Fitness

Exercises for Knee Pain

Knee pain is common in physically active males and females. According to a new clinical guideline in the Journal of Sports Physical Therapy examining patellofemoral pain, approximately 25% of individuals will suffer from idiopathic (no specific onset) knee pain. In younger populations, knee pain is prevalent between the ages of 12 and 19 years old, with females more susceptible than males (Callaghan & Selfe, 2007; Willy et al., 2019).

Several common types of injuries are associated with the knee. Injuries can occur either from a traumatic injury resulting in fractures, dislocations or torn ligaments, or a gradual onset. Most active individuals experience knee pain with a gradual onset, resulting in pain on or around the patella (knee cap). These individuals also present with specific movement impairments. These impairments, from a biomechanical perspective, include muscular weakness in the hips and surrounding knee musculature. These result in a knee valgus position (knee uncontrollably moves inward towards the other) in commons tasks such as squats, step-ups, running, jogging, cutting, and jumping.

While each individual needs to consult a licensed medical professional before implementing any targeted programming, those who are limited by anterior knee pain (pain on the front of the knee) may benefit from the following corrective exercise program example. The program follows NASM’s OPT model and focuses on improving mobility, stability, and strength in the musculature above and below the knee joint.

Warm-Up

ExercisePhotoDuration
Self-Myofascial Release: Calves
Self-Myofascial Release: Calves
Perform on each leg, hold on tender area for 30-90 secs
Self-Myofascial Release: Adductors
Self-Myofascial Release: Adductors
Perform on each leg, hold on tender area for 30-90 secs
Self-Myofascial Release: IT Band/TFL
Self-Myofascial Release: IT Band/TFL
Perform on each leg, hold on tender area for 30-90 secs
Self-Myofascial Release: Hamstrings
Self-Myofascial Release: Hamstrings

Perform on each leg, hold on tender area for 30-90 secs
Static Stretch: Calves
Static Stretch: Calves
Perform 2x each leg, holding for 30 secs each side
Static Stretch: Adductors
Static Stretch: Adductors

Perform 2x each leg, holding for 30 secs each side
Static Stretch: Hamstrings (Biceps Femoris)
Static Stretch: Hamstrings (Biceps Femoris)
Perform 2x each leg, holding for 30 secs each side

Resistive Training

ExercisePhotoSets/Reps/TempoNotes
Wall SlidesWall SlidesPerform 2 sets of 15 repetitions for each leg at a slow tempoPosition yourself with your back flush against a wall; knee in a locked position and pressing your heel into the wall. Slowly raise your leg, maintaining heel pressure into the wall and then lower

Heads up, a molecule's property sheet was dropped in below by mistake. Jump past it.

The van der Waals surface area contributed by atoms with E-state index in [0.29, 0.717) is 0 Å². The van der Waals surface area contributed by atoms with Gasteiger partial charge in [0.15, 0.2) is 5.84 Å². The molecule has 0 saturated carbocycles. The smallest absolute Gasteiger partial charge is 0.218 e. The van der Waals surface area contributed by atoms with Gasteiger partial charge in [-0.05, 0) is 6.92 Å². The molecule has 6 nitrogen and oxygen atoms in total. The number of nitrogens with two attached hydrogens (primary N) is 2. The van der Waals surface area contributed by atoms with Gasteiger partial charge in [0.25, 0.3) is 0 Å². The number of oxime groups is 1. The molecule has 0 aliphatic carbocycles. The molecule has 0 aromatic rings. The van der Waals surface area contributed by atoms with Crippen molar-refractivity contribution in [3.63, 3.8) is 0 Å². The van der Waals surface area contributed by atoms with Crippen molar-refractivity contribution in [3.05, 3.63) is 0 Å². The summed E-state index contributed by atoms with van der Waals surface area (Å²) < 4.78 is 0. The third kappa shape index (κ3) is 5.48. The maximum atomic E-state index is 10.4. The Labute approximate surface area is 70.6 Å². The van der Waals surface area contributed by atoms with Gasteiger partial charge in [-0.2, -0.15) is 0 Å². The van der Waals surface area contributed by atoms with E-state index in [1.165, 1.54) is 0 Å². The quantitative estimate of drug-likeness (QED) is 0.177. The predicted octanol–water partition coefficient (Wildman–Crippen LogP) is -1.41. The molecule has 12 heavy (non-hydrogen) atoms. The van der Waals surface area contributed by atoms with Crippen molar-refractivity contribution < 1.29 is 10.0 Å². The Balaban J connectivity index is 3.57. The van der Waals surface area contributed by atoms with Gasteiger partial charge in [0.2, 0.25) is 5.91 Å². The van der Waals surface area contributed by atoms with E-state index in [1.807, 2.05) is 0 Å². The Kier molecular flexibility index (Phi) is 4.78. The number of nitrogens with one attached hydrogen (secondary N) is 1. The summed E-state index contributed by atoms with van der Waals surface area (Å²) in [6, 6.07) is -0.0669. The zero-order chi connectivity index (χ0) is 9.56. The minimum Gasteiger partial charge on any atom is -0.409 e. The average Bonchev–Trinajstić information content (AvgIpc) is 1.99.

Ball BridgeBall BridgePerform 2 sets of 15 repetitions at a slow tempoPosition the ball between your shoulder blades; feet shoulder width apart and toes straight forward. In a slow and controlled movement, bring your hip up towards the ceiling, making sure the ball does not move. Once your body is parallel to the ground, hold this position for 2 secs and then lower your hips back down
Lateral (Side) Tube Walk
Lateral (Side) Tube Walk
Perform 2 sets of 15 repetitions at a slow tempo in each directionPlace a resistance band around your ankles. Start with your toes straight forward and feet shoulder width apart and in an athletic position. While maintaining an upright posture, take a step to the right. Next, bring your opposite foot towards the other. Continue this side-stepping position for 15 steps. Repeat going to the left.
Step-Up to Balance
Step-Up to Balance
Perform 2 sets of 15 repetitions at a slow tempo for each legUsing a box or a step, take a step forward onto the box and drive your opposite leg forward into a 90/90 position. Hold this position for 2 secs while actively contracting your quadriceps muscles and gluteus maximus muscle on your balance leg. Slowly step completely off the box. Repeat for 15 repetitions before moving to the other leg. Note: this exercise can be completed with or without weight.
Single Leg SquatSingle Leg SquatPerform 2 sets of 15 repetitions at a slow tempo for each legWith your toes pointed straight forward, your non-balance leg maintaining a position right next to the other and balancing on one leg, slowly squat down, keeping your knee in line with your 2nd and 3rd toes, and preventing the knee from moving forward over the toes. Squat down as low as you can without losing control and form, but no more than 90 degrees of knee flexion. Hold this position for 2 secs and then stand back up. Repeat this exercise for 15 repetitions before moving to the other leg.
Single Leg Hop to Stabilization
Single Leg Hop to Stabilization
Single Leg Hop to Stabilization
Perform 2 sets of 15 repetitions for each legWith your toes pointed forward, balance on 1 leg, jump forward and land on the same leg as you used to jump. As you land, you should try to land “soft” by bending your knee. Maintain proper balance for 2 secs when you land, keeping your knee in line with your 2nd and 3rd toes and behind the front of your toes. Note: If you are having trouble with this exercise, start with a very small jump forward and then progress in distance when you can maintain proper form.